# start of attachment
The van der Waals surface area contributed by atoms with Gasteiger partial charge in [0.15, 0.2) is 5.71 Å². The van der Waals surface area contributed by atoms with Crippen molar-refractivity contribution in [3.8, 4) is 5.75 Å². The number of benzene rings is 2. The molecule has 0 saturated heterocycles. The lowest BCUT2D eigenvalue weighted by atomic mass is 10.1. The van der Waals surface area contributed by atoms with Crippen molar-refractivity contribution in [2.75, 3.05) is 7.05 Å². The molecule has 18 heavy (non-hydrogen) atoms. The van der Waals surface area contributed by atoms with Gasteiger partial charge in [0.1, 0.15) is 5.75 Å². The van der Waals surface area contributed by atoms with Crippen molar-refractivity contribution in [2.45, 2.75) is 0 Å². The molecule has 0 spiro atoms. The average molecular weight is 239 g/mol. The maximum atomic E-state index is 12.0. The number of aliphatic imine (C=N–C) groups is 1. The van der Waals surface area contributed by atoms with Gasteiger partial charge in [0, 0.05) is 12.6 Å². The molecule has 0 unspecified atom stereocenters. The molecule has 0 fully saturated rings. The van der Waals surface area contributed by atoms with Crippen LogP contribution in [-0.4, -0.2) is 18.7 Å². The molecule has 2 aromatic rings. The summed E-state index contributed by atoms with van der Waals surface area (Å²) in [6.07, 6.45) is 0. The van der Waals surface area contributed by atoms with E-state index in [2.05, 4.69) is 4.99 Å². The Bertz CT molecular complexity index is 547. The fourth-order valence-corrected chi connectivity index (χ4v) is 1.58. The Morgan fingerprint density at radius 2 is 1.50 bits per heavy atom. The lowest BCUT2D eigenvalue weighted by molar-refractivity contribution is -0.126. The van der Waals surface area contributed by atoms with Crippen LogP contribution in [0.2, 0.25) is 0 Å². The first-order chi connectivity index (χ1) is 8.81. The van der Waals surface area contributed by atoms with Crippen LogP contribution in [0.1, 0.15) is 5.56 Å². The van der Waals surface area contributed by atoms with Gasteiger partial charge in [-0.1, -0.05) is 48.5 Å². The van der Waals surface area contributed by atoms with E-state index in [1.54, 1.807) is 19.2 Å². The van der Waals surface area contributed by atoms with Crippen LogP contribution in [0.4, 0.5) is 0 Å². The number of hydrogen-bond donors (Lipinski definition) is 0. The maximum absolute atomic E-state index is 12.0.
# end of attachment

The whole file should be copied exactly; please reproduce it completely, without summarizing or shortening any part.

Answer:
The van der Waals surface area contributed by atoms with Gasteiger partial charge in [0.15, 0.2) is 5.71 Å². The van der Waals surface area contributed by atoms with Crippen molar-refractivity contribution in [3.8, 4) is 5.75 Å². The number of benzene rings is 2. The molecule has 0 saturated heterocycles. The lowest BCUT2D eigenvalue weighted by atomic mass is 10.1. The van der Waals surface area contributed by atoms with Crippen molar-refractivity contribution in [2.75, 3.05) is 7.05 Å². The molecule has 18 heavy (non-hydrogen) atoms. The van der Waals surface area contributed by atoms with Gasteiger partial charge in [0.1, 0.15) is 5.75 Å². The van der Waals surface area contributed by atoms with Crippen molar-refractivity contribution in [2.45, 2.75) is 0 Å². The molecule has 0 spiro atoms. The average molecular weight is 239 g/mol. The maximum atomic E-state index is 12.0. The number of aliphatic imine (C=N–C) groups is 1. The van der Waals surface area contributed by atoms with Gasteiger partial charge in [0, 0.05) is 12.6 Å². The molecule has 0 unspecified atom stereocenters. The molecule has 0 fully saturated rings. The van der Waals surface area contributed by atoms with Crippen LogP contribution in [-0.4, -0.2) is 18.7 Å². The molecule has 2 aromatic rings. The summed E-state index contributed by atoms with van der Waals surface area (Å²) in [6.07, 6.45) is 0. The van der Waals surface area contributed by atoms with E-state index in [2.05, 4.69) is 4.99 Å². The Bertz CT molecular complexity index is 547. The fourth-order valence-corrected chi connectivity index (χ4v) is 1.58. The Morgan fingerprint density at radius 2 is 1.50 bits per heavy atom. The lowest BCUT2D eigenvalue weighted by molar-refractivity contribution is -0.126. The van der Waals surface area contributed by atoms with Crippen LogP contribution in [0.2, 0.25) is 0 Å². The first-order chi connectivity index (χ1) is 8.81. The van der Waals surface area contributed by atoms with Crippen LogP contribution in [0.1, 0.15) is 5.56 Å². The van der Waals surface area contributed by atoms with Gasteiger partial charge in [-0.1, -0.05) is 48.5 Å². The van der Waals surface area contributed by atoms with E-state index in [1.54, 1.807) is 19.2 Å². The van der Waals surface area contributed by atoms with Crippen LogP contribution in [0.4, 0.5) is 0 Å². The number of hydrogen-bond donors (Lipinski definition) is 0. The maximum absolute atomic E-state index is 12.0.